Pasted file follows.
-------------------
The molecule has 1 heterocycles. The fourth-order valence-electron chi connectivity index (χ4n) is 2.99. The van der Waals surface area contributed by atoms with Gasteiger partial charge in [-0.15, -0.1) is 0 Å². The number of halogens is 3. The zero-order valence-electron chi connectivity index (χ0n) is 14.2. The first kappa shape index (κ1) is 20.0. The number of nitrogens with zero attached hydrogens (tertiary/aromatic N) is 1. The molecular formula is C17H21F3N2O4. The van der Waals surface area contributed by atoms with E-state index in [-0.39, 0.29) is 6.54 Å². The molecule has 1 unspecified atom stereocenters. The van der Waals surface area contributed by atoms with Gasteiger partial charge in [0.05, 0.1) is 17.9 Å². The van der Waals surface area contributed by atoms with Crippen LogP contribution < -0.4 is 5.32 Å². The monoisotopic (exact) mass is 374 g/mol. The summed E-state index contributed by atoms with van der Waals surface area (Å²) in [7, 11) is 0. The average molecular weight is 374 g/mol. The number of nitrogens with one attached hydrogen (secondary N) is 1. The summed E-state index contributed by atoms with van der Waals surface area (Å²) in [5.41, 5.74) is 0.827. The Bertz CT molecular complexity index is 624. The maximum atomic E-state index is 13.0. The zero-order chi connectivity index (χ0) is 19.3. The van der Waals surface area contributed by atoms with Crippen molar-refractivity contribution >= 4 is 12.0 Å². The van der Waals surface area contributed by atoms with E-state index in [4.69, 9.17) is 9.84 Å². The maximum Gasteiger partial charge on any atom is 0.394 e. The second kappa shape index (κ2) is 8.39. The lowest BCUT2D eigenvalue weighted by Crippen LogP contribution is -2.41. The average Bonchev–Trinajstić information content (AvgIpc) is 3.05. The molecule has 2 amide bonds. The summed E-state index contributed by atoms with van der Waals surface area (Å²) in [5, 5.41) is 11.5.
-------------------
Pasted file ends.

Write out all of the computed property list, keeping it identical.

The molecule has 1 heterocycles. The fourth-order valence-electron chi connectivity index (χ4n) is 2.99. The van der Waals surface area contributed by atoms with Gasteiger partial charge in [-0.15, -0.1) is 0 Å². The number of halogens is 3. The zero-order valence-electron chi connectivity index (χ0n) is 14.2. The first kappa shape index (κ1) is 20.0. The number of nitrogens with zero attached hydrogens (tertiary/aromatic N) is 1. The molecular formula is C17H21F3N2O4. The van der Waals surface area contributed by atoms with E-state index in [-0.39, 0.29) is 6.54 Å². The molecule has 1 unspecified atom stereocenters. The van der Waals surface area contributed by atoms with Gasteiger partial charge in [0.05, 0.1) is 17.9 Å². The van der Waals surface area contributed by atoms with Crippen LogP contribution < -0.4 is 5.32 Å². The monoisotopic (exact) mass is 374 g/mol. The summed E-state index contributed by atoms with van der Waals surface area (Å²) in [7, 11) is 0. The average molecular weight is 374 g/mol. The number of nitrogens with one attached hydrogen (secondary N) is 1. The summed E-state index contributed by atoms with van der Waals surface area (Å²) in [5.41, 5.74) is 0.827. The Bertz CT molecular complexity index is 624. The maximum atomic E-state index is 13.0. The zero-order chi connectivity index (χ0) is 19.3. The van der Waals surface area contributed by atoms with Crippen molar-refractivity contribution >= 4 is 12.0 Å². The van der Waals surface area contributed by atoms with E-state index in [4.69, 9.17) is 9.84 Å². The maximum Gasteiger partial charge on any atom is 0.394 e. The second kappa shape index (κ2) is 8.39. The lowest BCUT2D eigenvalue weighted by Crippen LogP contribution is -2.41. The average Bonchev–Trinajstić information content (AvgIpc) is 3.05. The molecule has 2 amide bonds. The summed E-state index contributed by atoms with van der Waals surface area (Å²) in [5, 5.41) is 11.5.